One of my favorite design books is Design Meets Disability by Graham Pullin. It’s a book that explores the positive impact design can have on disability. For example, consider what design has done for eyeglasses, explained in a glowing review by Donald Norman:
A powerful, important book. Eyeglasses made the switch from shameful medical appliance, which is how the British National Health Service labeled them, to revered fashion item, so much so that people who didn’t need glasses would wear them anyway.
If eyeglasses can do it, why not hearing aids, wheelchairs, or walkers? Change stigmas into desirables. Moreover, as the proponents of universal design have long proclaimed, meaningful design aids everyone.
Consider the visually impaired – which means you, yes you with the perfect eyesight. If you are in a really tedious, but important meeting, do you dare sneak a look at your wristwatch or phone? No: you have to look as if you are paying full attention. You are visually impaired. So why not a timepiece that gently vibrates the time to you?
All of us have impairments at one time or another: why not design for them, helping both ourselves and those who have them permanently. But because we are all impaired one way or another. As we grow older, through both accident and age, all of us will accumulate changes in our abilities, so why not embrace the designs that help us? Make them fashion accessories, make them objects of pride.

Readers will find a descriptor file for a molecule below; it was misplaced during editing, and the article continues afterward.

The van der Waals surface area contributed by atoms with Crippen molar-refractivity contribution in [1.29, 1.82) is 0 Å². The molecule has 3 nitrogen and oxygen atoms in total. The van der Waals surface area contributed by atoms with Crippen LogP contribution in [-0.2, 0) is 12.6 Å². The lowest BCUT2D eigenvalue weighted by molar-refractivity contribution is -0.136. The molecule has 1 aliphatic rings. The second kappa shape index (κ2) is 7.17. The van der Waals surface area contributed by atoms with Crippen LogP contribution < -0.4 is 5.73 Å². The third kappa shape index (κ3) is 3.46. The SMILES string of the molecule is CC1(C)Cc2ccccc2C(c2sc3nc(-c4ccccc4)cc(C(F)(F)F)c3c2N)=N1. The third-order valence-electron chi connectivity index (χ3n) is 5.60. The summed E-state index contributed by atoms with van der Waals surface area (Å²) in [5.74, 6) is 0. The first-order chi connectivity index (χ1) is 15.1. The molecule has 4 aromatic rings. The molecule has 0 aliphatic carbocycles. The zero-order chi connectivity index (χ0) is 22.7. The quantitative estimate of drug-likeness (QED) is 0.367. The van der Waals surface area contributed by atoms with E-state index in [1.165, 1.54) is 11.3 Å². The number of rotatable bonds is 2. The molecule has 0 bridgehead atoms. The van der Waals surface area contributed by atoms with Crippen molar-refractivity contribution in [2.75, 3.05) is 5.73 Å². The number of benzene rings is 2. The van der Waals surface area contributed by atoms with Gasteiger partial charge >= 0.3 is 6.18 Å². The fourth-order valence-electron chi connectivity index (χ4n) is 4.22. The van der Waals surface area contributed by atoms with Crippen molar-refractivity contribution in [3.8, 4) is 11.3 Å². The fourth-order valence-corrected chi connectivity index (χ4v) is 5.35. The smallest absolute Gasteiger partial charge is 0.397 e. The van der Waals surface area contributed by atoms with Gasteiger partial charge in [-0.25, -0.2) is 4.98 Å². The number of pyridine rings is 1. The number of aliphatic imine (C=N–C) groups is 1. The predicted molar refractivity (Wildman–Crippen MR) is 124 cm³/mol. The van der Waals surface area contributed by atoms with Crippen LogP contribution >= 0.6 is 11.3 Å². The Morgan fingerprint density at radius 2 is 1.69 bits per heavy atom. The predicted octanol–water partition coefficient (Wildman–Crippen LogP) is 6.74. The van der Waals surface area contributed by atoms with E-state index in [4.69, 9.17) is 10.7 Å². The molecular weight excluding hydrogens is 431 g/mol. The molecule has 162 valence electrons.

I’ve worn glasses since I was nine years old. I can remember quite clearly getting my first pair, walking out of the eye doctor’s office on a sunny, That-70s-Show day in Leadville, Colorado. Wearing my favorite floral jeans from the Montgomery Ward Christmas catalog, looking down main street of that two-mile high mining town, seeing Mount Elbert crisp and icy through freshly focused retinas. When you first get new glasses, you never realize how much you were missing until what you’d been missing is restored.
Anyway, glasses are an integral part of my identity. While I do wear contacts from time-to-time, I would never consider getting laser surgery to correct my vision. I like wearing glasses. I love getting new frames. The way I look at it, they’re like industrial design for my face; what’s not to love?
Would that every disability have a beautiful object associated with it. The thing is, designers can make that happen. By focusing on stuff that matters.
Frames pictured by Classic Specs; Lenox in Clear and Falmouth in Black.